Bit of a shame, but hey, the game works in the form it is now. (Does that mean I’m going to stop advocating for more player choices in each job? You must be new here.)

Oh no, manchildren!


So the current system for leveling up and improving your chocobo works. It’s entirely functional. It gives you a summoned companion you can have accompany you on open world content if you so desire for the price of a single bundle of gysahl greens. That’s all great. The only problem is that there’s no open world content that makes any use of it at all and basically none that will require you to have your companion out ever for any reason.

Seriously, the places where you might think that your companion could actually be useful are almost universally places where you can’t use your companion and the remaining options are all far too easy to require one. You barely even want your chocobo flapping alongside you most of the time when you’re hunting in the open world for blue magic, because it more than likely will kill the thing you’re trying to bait into using a skill. It’s not powerful enough to make a difference in FATEs, you can’t bring it out during instanced combat, and so forth.

Now, in some ways “summon your chocobo and fight together” is one of those elements from the 2.0 design document that doesn’t match how the game actually developed. In that regard, it’s not altogether different from the idea that primals would show up in the open world and an FC would gain the ability to summon one again within a certain timeframe. Chocobo companions are just one of those ideas that actually made it to a release state, complete with a tool to surpass the level cap and a small reward for reaching level 20.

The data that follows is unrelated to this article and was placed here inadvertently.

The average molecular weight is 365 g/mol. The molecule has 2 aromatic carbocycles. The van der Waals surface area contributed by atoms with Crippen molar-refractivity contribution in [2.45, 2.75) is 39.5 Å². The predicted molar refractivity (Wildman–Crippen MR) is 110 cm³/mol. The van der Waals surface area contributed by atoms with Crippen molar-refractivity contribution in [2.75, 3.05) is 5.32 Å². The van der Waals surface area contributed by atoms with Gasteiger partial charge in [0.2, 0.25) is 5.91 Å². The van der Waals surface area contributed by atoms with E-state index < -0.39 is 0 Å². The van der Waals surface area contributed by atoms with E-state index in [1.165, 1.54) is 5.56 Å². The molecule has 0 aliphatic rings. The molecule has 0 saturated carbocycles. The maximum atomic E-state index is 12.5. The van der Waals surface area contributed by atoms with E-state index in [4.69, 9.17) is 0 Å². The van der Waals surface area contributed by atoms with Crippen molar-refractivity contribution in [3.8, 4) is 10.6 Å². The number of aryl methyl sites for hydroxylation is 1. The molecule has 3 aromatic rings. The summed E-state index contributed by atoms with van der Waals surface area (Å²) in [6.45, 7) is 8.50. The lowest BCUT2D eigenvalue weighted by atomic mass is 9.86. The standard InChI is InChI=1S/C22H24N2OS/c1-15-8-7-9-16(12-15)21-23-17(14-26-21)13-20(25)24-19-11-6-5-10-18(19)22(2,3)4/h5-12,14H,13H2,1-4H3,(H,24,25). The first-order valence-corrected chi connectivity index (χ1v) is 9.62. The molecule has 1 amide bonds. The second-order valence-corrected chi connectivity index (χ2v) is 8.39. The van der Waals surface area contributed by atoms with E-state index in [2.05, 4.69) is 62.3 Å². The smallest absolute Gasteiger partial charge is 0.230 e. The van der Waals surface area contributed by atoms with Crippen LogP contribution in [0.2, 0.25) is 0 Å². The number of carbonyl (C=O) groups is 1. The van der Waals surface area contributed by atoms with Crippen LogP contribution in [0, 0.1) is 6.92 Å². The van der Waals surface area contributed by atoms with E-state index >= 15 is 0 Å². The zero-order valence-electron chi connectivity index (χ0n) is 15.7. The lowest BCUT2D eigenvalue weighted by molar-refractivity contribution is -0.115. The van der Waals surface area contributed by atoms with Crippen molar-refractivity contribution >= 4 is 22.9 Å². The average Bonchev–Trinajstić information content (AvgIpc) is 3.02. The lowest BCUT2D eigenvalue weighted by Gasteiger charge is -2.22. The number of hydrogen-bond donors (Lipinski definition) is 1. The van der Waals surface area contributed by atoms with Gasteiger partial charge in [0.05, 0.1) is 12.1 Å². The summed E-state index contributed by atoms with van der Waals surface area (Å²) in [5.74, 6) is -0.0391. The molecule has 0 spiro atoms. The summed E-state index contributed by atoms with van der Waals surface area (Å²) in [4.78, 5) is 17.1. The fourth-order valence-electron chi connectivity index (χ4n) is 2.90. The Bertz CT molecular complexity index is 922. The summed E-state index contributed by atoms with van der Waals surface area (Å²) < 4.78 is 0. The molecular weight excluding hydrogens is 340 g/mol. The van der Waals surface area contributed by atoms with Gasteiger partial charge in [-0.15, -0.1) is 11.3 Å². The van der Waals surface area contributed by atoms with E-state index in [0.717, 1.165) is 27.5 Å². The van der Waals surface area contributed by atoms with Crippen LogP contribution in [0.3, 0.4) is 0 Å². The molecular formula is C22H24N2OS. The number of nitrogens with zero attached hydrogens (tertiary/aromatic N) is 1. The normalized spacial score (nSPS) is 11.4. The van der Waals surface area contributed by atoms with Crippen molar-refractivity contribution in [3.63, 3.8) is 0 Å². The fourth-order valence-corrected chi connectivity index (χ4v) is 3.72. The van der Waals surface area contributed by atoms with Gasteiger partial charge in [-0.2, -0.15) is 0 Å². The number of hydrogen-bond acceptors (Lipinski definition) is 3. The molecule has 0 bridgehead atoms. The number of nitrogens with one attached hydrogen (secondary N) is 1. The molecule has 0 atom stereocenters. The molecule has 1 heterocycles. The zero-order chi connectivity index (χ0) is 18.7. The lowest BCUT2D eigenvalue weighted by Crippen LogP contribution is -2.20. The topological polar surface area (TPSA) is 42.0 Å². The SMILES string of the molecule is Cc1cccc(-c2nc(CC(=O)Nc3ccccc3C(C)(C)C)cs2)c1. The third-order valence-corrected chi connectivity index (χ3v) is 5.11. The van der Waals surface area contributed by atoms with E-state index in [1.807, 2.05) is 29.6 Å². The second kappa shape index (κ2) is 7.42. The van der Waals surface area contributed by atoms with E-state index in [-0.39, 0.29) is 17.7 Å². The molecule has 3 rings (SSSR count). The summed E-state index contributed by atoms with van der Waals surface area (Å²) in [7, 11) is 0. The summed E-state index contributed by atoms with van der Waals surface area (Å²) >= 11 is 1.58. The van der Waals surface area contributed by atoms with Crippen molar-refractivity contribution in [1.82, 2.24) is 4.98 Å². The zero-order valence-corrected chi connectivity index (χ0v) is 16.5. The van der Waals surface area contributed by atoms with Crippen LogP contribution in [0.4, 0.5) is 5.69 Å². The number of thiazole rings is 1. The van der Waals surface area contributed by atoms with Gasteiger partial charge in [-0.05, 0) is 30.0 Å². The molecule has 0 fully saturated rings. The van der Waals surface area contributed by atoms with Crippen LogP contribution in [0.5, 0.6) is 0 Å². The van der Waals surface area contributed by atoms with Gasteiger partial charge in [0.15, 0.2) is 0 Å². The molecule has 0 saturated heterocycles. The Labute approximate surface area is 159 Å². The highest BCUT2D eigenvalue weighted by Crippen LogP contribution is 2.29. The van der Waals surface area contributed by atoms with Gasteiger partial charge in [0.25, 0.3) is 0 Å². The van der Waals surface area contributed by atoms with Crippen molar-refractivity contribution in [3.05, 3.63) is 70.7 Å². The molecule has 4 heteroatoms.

But reaching level 20 with your bird is… really just something you do for bragging rights. It doesn’t actually change anything about how you play beyond that. You can’t summon your bird when you would actually want your bird alongside you.

In some ways this is also entirely understandable simply because if open world combat was balanced around having your chocobo out it would kind of suck – not just because of the gil you’d spend on gysahl greens but simply because it would probably be a nonstop mess wherein every single fight brought you within an inch of death no matter what. I don’t know about you, but that doesn’t sound like a fun time to me. Wanting open-world content to be more relevant is all well and good, but making it significantly harder is probably not the way to go.

Still, it means that your chocobo is just something you have rather than something you use all that often. There are decent odds you barely even ride it any more. And that is a little sad, especially when every so often someone remembers it and says that we’ll get more companion content one day. Next year in Jerusalem.

Feedback, as always, is welcome in the comments down below or via mail to eliot@massivelyop.com. Next week, I want to take a look at Eureka and Bozja and ask if that particular style of content seems like a hit or a miss now that the dust has settled.

The Nymian civilization hosted an immense amount of knowledge and learning, but so much of it has been lost to the people of Eorzea. That doesn’t stop Eliot Lefebvre from scrutinizing Final Fantasy XIV each week in Wisdom of Nym, hosting guides, discussion, and opinions without so much as a trace of rancor.